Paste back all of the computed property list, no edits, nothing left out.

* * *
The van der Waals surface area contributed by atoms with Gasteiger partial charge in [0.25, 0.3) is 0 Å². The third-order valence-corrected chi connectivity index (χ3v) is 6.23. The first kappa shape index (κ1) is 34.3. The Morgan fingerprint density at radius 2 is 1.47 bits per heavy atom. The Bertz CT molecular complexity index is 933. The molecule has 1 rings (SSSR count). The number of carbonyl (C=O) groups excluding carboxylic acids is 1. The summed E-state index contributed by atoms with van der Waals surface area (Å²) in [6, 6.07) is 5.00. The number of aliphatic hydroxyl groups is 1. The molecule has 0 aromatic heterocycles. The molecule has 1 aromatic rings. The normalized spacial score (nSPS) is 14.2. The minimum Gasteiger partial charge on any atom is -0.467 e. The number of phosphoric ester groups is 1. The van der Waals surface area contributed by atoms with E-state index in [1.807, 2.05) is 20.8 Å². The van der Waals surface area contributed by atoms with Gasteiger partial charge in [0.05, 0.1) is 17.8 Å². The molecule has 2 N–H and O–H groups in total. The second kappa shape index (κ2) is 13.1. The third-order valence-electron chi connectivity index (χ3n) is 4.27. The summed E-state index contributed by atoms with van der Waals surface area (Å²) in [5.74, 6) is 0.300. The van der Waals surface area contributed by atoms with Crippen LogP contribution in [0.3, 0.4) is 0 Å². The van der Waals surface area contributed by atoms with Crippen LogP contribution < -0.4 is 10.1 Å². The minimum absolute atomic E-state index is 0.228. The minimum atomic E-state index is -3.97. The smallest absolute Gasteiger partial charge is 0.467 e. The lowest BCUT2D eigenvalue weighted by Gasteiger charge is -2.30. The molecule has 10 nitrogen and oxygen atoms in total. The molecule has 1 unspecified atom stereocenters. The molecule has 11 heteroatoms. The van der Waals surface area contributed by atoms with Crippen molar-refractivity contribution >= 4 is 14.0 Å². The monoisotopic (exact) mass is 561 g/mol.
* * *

The van der Waals surface area contributed by atoms with Gasteiger partial charge in [0.25, 0.3) is 0 Å². The third-order valence-corrected chi connectivity index (χ3v) is 6.23. The first kappa shape index (κ1) is 34.3. The Morgan fingerprint density at radius 2 is 1.47 bits per heavy atom. The Bertz CT molecular complexity index is 933. The molecule has 1 rings (SSSR count). The number of carbonyl (C=O) groups excluding carboxylic acids is 1. The summed E-state index contributed by atoms with van der Waals surface area (Å²) in [6, 6.07) is 5.00. The number of aliphatic hydroxyl groups is 1. The molecule has 0 aromatic heterocycles. The molecule has 1 aromatic rings. The normalized spacial score (nSPS) is 14.2. The minimum Gasteiger partial charge on any atom is -0.467 e. The number of phosphoric ester groups is 1. The van der Waals surface area contributed by atoms with E-state index in [1.807, 2.05) is 20.8 Å². The van der Waals surface area contributed by atoms with Gasteiger partial charge in [0.05, 0.1) is 17.8 Å². The molecule has 2 N–H and O–H groups in total. The second kappa shape index (κ2) is 13.1. The third-order valence-electron chi connectivity index (χ3n) is 4.27. The summed E-state index contributed by atoms with van der Waals surface area (Å²) in [5.74, 6) is 0.300. The van der Waals surface area contributed by atoms with Crippen LogP contribution in [0.3, 0.4) is 0 Å². The van der Waals surface area contributed by atoms with Crippen LogP contribution < -0.4 is 10.1 Å². The minimum absolute atomic E-state index is 0.228. The minimum atomic E-state index is -3.97. The smallest absolute Gasteiger partial charge is 0.467 e. The lowest BCUT2D eigenvalue weighted by Gasteiger charge is -2.30. The molecule has 10 nitrogen and oxygen atoms in total. The molecule has 1 unspecified atom stereocenters. The molecule has 11 heteroatoms. The van der Waals surface area contributed by atoms with Crippen molar-refractivity contribution >= 4 is 14.0 Å². The monoisotopic (exact) mass is 561 g/mol.